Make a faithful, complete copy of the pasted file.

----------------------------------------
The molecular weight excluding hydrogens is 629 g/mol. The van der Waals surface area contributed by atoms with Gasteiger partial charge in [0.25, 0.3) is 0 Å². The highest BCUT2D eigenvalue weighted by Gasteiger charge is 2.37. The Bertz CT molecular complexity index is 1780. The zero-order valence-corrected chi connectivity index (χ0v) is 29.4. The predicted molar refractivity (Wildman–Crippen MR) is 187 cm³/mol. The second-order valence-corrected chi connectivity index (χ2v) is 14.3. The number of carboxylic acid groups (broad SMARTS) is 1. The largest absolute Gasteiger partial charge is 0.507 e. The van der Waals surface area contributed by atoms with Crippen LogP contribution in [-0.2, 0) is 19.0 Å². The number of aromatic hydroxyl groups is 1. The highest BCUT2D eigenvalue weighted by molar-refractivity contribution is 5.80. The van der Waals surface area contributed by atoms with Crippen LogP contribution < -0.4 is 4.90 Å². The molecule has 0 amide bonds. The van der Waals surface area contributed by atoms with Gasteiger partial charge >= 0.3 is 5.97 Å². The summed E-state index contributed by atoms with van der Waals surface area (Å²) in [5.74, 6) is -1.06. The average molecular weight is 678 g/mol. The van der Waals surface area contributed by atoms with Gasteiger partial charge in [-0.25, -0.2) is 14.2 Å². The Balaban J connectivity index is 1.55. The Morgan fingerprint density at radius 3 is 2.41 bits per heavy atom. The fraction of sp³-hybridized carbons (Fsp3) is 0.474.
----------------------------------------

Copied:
The molecular weight excluding hydrogens is 629 g/mol. The van der Waals surface area contributed by atoms with Gasteiger partial charge in [0.25, 0.3) is 0 Å². The highest BCUT2D eigenvalue weighted by Gasteiger charge is 2.37. The Bertz CT molecular complexity index is 1780. The zero-order valence-corrected chi connectivity index (χ0v) is 29.4. The predicted molar refractivity (Wildman–Crippen MR) is 187 cm³/mol. The second-order valence-corrected chi connectivity index (χ2v) is 14.3. The number of carboxylic acid groups (broad SMARTS) is 1. The largest absolute Gasteiger partial charge is 0.507 e. The van der Waals surface area contributed by atoms with Crippen LogP contribution in [-0.2, 0) is 19.0 Å². The number of aromatic hydroxyl groups is 1. The highest BCUT2D eigenvalue weighted by molar-refractivity contribution is 5.80. The van der Waals surface area contributed by atoms with Crippen LogP contribution < -0.4 is 4.90 Å². The molecule has 0 amide bonds. The van der Waals surface area contributed by atoms with Gasteiger partial charge >= 0.3 is 5.97 Å². The summed E-state index contributed by atoms with van der Waals surface area (Å²) in [5.74, 6) is -1.06. The average molecular weight is 678 g/mol. The van der Waals surface area contributed by atoms with Gasteiger partial charge in [-0.25, -0.2) is 14.2 Å². The Balaban J connectivity index is 1.55. The Morgan fingerprint density at radius 3 is 2.41 bits per heavy atom. The fraction of sp³-hybridized carbons (Fsp3) is 0.474.